Recent discoveries have unified the fields of computer science and information theory into the field of algorithmic information theory. This field is also known by its main result, Kolmogorov complexity. Kolmogorov complexity gives us a new way to grasp the mathematics of information, which is used to describe the structures of the world. Information is used to describe the cultural structures of science, legal and market institutions, art, music, knowledge, and beliefs. Information is also used in describing the structures and processes of biological phenomena, and phenomena of the physical world. The most obvious application of information is to the engineering domains of computers and communications. This essay will provide an overview of the field; only passing knowledge of computer science and probability theory is required of the reader.
We start by describing objects with binary strings. We take the length of the shortest string description of an object as a measure of that object's complexity. Let's look at the most traditional application of information theory, communications. The sender and receiver each know specification method L. Message x can be transmitted as y, such that L(y)=x. This is written "y:L(y)=x" and the ":" is read as "such that". The cost of transmission is the length of y, |y|. The least cost is
A universal description method should have the following properties:
-- it should be be independent of L, within a constant offset, so that we can compare the complexity of any object with any other object's complexity.
-- the description should in principle be performable by either machines or humans
Such a method would give us a measure of absolute information content, the amount of data which needs to be transmitted in the absence of any other a priori knowledge.
The description method that meets these criteria is the Kolmogorov complexity: the size of the shortest program (in bits) that without additional data, computes the string and terminates. Formally:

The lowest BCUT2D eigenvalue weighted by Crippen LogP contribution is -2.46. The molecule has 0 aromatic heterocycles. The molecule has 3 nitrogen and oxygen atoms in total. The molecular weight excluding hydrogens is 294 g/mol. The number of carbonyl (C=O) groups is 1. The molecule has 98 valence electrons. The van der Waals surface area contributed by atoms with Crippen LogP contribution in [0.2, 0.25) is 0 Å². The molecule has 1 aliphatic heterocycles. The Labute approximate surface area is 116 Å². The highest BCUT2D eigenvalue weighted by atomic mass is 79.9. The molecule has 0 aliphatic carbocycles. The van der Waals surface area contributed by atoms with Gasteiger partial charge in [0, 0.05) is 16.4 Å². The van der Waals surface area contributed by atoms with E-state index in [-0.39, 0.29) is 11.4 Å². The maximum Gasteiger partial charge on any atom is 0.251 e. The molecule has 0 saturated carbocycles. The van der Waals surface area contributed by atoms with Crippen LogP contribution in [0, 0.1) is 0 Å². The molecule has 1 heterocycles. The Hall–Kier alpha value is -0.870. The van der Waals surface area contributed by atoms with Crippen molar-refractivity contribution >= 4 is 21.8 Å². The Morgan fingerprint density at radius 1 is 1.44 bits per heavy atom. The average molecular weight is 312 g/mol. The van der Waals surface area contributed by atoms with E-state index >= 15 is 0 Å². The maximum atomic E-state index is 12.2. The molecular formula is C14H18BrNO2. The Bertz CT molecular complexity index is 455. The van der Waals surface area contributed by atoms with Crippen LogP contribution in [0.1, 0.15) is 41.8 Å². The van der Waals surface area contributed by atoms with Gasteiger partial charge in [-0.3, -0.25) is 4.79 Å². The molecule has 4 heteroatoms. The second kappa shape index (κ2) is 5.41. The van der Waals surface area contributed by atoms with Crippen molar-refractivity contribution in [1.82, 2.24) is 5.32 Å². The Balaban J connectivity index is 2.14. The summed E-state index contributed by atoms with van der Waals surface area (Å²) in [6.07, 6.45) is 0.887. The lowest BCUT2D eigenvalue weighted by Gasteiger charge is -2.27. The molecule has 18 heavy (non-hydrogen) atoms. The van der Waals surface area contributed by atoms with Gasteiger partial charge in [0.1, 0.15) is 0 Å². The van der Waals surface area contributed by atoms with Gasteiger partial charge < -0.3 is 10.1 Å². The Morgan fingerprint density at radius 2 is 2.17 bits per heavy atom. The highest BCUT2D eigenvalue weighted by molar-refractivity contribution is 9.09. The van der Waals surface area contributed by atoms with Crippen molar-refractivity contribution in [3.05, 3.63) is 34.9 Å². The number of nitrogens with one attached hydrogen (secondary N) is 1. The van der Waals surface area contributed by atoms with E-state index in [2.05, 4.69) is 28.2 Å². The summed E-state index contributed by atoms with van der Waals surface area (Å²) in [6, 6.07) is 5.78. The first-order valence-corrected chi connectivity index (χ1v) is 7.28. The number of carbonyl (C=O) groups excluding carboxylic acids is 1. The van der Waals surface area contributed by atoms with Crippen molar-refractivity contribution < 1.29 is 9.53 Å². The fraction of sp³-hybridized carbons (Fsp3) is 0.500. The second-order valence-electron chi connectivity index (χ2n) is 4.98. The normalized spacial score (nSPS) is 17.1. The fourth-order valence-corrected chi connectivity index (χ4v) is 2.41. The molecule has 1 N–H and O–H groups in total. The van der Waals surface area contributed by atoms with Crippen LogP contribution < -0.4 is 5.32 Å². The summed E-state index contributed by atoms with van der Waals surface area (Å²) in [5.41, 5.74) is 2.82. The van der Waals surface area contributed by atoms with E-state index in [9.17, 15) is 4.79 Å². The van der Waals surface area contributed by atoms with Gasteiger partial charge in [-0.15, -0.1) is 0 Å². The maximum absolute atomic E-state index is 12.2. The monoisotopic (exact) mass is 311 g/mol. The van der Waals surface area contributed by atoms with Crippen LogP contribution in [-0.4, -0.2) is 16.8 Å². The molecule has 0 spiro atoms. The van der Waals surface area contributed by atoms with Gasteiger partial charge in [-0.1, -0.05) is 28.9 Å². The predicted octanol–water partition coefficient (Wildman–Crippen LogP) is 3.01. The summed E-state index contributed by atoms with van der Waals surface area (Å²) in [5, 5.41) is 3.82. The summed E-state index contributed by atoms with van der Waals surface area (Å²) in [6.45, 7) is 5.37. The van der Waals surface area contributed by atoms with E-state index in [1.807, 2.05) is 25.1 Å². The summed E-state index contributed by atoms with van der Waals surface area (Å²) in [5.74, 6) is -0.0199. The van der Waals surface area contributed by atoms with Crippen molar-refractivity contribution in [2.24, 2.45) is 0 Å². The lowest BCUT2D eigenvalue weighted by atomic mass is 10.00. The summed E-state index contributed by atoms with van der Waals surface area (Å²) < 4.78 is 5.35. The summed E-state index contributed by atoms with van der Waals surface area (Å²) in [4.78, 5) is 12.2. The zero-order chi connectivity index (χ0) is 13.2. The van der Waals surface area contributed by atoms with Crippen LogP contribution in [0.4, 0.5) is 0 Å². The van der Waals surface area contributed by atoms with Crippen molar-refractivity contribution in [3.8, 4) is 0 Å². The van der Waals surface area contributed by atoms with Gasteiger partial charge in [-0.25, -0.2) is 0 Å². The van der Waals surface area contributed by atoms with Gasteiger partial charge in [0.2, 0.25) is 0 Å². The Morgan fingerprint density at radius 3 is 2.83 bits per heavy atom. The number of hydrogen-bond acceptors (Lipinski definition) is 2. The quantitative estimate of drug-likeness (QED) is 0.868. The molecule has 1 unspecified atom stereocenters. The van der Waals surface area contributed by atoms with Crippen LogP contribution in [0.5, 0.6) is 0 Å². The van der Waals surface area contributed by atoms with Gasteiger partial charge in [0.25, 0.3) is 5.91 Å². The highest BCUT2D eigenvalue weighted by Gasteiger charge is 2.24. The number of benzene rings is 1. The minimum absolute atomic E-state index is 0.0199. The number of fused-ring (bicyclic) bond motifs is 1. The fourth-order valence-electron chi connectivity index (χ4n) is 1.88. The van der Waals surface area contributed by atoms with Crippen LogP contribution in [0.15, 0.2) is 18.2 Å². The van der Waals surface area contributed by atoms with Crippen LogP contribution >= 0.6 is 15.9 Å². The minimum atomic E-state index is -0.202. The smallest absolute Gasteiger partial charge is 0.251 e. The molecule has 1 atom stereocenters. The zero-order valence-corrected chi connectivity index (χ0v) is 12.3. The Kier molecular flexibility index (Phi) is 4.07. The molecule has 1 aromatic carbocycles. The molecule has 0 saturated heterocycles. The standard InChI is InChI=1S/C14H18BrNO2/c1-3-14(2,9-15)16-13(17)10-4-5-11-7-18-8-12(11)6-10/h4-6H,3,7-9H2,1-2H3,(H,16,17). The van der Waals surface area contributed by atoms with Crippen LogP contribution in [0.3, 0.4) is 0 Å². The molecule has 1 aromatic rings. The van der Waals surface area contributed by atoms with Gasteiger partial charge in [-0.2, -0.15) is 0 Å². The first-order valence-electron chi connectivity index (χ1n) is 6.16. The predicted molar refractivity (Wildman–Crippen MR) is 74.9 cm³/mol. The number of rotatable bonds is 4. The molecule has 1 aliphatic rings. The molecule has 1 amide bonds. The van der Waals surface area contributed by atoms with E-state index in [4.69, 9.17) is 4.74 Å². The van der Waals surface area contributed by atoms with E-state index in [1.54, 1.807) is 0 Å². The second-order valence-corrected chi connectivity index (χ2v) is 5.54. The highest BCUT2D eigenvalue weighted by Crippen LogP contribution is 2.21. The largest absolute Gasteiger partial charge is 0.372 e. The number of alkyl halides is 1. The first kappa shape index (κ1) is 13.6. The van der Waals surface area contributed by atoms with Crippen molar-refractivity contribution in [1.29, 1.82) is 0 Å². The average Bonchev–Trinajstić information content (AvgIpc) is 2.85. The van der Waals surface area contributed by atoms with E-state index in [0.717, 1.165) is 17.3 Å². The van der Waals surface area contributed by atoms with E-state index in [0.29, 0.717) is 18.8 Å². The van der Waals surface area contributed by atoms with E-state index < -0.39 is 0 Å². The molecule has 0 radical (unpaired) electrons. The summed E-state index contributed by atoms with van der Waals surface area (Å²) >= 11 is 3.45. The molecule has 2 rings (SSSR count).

The conditional Kolmogorov complexity of string x given string y is
The length of the shortest program that can compute both x and y and a way to tell them apart is
1. Pi is an infinite sequence of seemingly random digits, but it contains only a few bits of information: the size of the short program that can produce the consecutive bits of pi forever. Informally we say the descriptional complexity of pi is a constant. Formally we say K(pi) = 0(1), which means "K(pi) does not grow".
2. A truly random string is not significantly compressible; its description length is within a constant offset of its length. Formally we say K(x) = Theta(|x|), which means "K(x) grows as fast as the length of x".
The combinations that can arise in a long series of coin flips can be divided into regular sequences, which are highly improbable, and irregular sequences, which are vastly more numerous. Wherever we see symmetry or regularity, we seek a cause. Compressibility implies causation. We can rid ourselves of the problematic nature of traditional inductive probability by redefining probability in terms of computational theory, via Kolmogorov complexity: The chance of generating string x in the form of a short program p:U(p)=x is
If the algorithm does not generate the exact string, we can include error (called "distortion" in information theory) as part of the description of the data:
The probability that a random program outputs x is called the "universal discrete semimeasure", and is given by
The algorithmic probability of x is given by
Conditional coding theorem: